Is nobody else bothered by the fact that the Greek and Roman exhibition at the Met is organized with no discernible chronology? I was reminded of this question once more this morning after having read Edward Winkleman’s post about the renewed interest in antiquities. Winkleman mentions Jerry Saltz’s article in New York Magazine, which some what surprisingly names the Met’s new Greek and Roman wing as the best exhibition of the year. Saltz is right of course, the status are great, but for all the art and scholarly resources available to the Met, very little is done to establish a time line regarding how it all progressed. Call me old fashioned, but trying to piece all the details together on my own isn’t what I call a good time, particularly when the aesthetic arrangement of the sculptures isn’t designed to give the viewer a sense of artistic development.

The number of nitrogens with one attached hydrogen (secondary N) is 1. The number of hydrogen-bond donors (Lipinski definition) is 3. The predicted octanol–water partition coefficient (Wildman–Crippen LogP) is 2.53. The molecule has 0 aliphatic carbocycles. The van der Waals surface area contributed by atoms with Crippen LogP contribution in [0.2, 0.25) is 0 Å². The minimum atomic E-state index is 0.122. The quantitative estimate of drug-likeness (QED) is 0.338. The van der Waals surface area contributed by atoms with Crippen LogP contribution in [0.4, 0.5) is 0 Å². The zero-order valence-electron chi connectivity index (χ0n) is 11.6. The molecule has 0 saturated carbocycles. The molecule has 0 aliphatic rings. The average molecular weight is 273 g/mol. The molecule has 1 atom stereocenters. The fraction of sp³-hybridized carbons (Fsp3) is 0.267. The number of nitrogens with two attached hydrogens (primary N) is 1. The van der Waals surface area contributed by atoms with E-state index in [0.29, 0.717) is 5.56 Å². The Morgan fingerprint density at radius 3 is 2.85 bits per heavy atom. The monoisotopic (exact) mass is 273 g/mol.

Update: Blogger Tom Moody adds this comment to the discussion:
This much I have figured out from a few visits (and the Met website):
“The Leon Levy and Shelby White Court”¦designed to evoke the ambulatory garden of a large private Roman villa”¦[features] nearly 20 Roman sculptures created between the first century B.C. and the third century A.D.”
These are all in a hodgepodge, facing every which way, lovely but disorienting.
“The galleries surrounding the new Roman Court present a substantial number of works from the Museum's rich collection of Hellenistic art as well as the arts of South Italy and Sicily.”
These are roughly chronological in a clockwise circuit around the Leon Levy and Shelby White Court.
Etruscan art, and other areas of specific focus, are grouped outside the chronology.
That's the best I can come up with.